canal boat holiday

Canal Boat Holidays

A canal boat holiday is the perfect getaway

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The beautiful canals of England and Wales wind their way through a variety of interesting and distinctive canal boat holidays locations offering you the chance to stop off and investigate further at a mooring of your choice or to simply continue cruising onto the next destination.

River Soar

A canal boat holidays information article.

Marina(s) : Union Wharf, Rugby, Gayton

Linked to : River Trent, Grand Union Canal

Locks : 21

Forms part of the Leicestershire and East Midlands Ring

The River Soar is a tributary of the River Trent and flows from Hinckley in Leicestershire to Ratcliffe-on-Soar in Nottinghamshire and was once the most profitable commercial navigation in Britain. As it meanders it way trough Leicester it is joined by the Grand Union Canal at Aylestone.

The River Soar was once notorious for the pink colour of its water, unfortunately a result of pollution from the textile industry. However after years of cleaning the waters have now been restored to its natural state, encouraging the return of bird life, fish and plants that now thrive. According to legend, the body of King Richard 111 was thrown into the Soar after his death. The bridge carrying the main road across the Soar at Leicester is known as King Richard's Bridge.

For an experience that is out of this world visit the UK's largest 360° planetarium. Go on an interactive journey through six stunning galleries, explore the Universe and experience space. The National Space Centre is the only visitor attraction solely dedicated to space. Learn facts and mythical information about the planets. Designed as a news desk 'Space Now' brings you up to date with space related news as it happens.

Divided by the River Soar Abbey Park is Leicester’s premier park and lies approximately one mile north of the City centre. To the east of the river lies the highly decorative Victorian part of the park with its evergreen shrubberies, trees, lakes and formally planted flower displays and to the west of the river lies the fascinating Abbey Grounds. Within this area are the remains of the twelfth century Leicester Abbey and the ruins of Cavendish House, a seventeenth century mansion.

Watermead Country Park is a haven for wildlife and a is developing one of the largest reedbed areas in the Midlands. The Country Park is nearly two miles long and as its name suggests it is a wetland area, with over 12 lakes and smaller ponds. It is an ideal spot for walking, cycling, picnics, bird watching, fishing or more active water sports.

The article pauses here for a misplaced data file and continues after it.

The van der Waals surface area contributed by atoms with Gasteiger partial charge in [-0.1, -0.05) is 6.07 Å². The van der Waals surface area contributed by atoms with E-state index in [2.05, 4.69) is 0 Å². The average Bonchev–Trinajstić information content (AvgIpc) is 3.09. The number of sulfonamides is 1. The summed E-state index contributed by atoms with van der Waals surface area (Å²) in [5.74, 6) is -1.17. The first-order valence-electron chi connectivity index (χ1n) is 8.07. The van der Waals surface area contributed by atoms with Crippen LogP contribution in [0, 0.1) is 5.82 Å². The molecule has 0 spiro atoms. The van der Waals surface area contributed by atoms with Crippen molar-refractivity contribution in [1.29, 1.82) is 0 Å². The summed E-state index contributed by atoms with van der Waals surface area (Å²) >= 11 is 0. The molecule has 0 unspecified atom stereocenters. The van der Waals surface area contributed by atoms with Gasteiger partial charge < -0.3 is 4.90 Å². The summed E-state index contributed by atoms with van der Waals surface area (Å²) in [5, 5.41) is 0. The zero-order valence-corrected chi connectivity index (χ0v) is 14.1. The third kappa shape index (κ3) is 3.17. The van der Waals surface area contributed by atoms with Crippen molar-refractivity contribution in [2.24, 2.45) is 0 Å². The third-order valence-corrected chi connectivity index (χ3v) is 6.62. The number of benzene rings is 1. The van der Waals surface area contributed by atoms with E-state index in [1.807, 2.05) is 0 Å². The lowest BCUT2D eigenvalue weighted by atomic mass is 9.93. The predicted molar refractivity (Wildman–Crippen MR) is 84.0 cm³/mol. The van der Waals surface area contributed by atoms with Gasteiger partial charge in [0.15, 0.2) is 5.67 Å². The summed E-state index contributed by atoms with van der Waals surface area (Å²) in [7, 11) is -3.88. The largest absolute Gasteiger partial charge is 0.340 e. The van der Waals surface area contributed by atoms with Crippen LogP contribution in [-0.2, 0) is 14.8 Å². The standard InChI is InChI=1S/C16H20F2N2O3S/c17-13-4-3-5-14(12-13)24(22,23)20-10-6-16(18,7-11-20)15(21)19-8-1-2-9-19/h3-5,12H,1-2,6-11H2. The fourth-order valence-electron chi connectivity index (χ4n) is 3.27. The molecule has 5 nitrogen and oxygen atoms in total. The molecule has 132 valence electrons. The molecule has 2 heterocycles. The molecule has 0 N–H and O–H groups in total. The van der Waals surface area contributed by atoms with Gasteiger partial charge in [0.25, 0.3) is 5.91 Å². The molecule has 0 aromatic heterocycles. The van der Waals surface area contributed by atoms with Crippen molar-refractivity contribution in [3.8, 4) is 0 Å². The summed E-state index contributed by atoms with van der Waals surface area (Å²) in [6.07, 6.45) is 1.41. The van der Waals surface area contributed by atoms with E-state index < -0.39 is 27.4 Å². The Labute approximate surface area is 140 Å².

Belgrave Hall was built by Edmund Cradock, a 'nouveau riche' hosiery merchant, between 1709 and 1713. Today it is used as a museum and gives visitors a glimpse of the past, the period rooms show the contrasting lifestyles of an upper middle class family and domestic servant.

Leicester is a diverse city where you can find the big brand names to the small independent shops of St Martin's. The "Golden Mile" is packed with shops and traders selling South Asian food, clothing and jewellery. The has been a Market in Leicester for over 700 years and it is now Europe’s largest covered market. In the Market Centre are many more indoor stalls, selling fresh fish, meat, cheeses and the local specialities of Melton Mowbray Pork Pies and Stilton. The choice of cafés and restaurants in Leicester ranges from lively Spanish tapas bars, to Creole and from romantic French restaurants to Arabic eating houses.

Sileby is a former industrial village located in the Soar Valley between Leicester and Loughbrough.

There are moorings available at Sileby for Canal Boat visitors and it is a good place to stop and stock up with fresh provisions.The village offer a number of shops and has a good selection of pubs close by.

Mountsorrel is an old village that was originally located on the old coaching route from London to Carlisle. The older part of the village touches on the River Soar and there are local shops, pubs and restaurants within easy walking distance of the moorings.

Loughborough is perhaps best known for its internationally respected university, however, in contrast to the cutting edge academic reputation, the town is in fact an ancient one. The town affords many fine example of architecture from the nineteenth century Italian-style Town Hall to All Saints Church in the Medieval heart of the old town. The Old Rectory is a rare example of a 13th century stone manor house and is now home to a fascinating museum. Carillon Court is the towns main shopping centre where 35 high street shops can be found under one roof. As you would expect from a diverse university town there are a vast selection of places to eat and drink.

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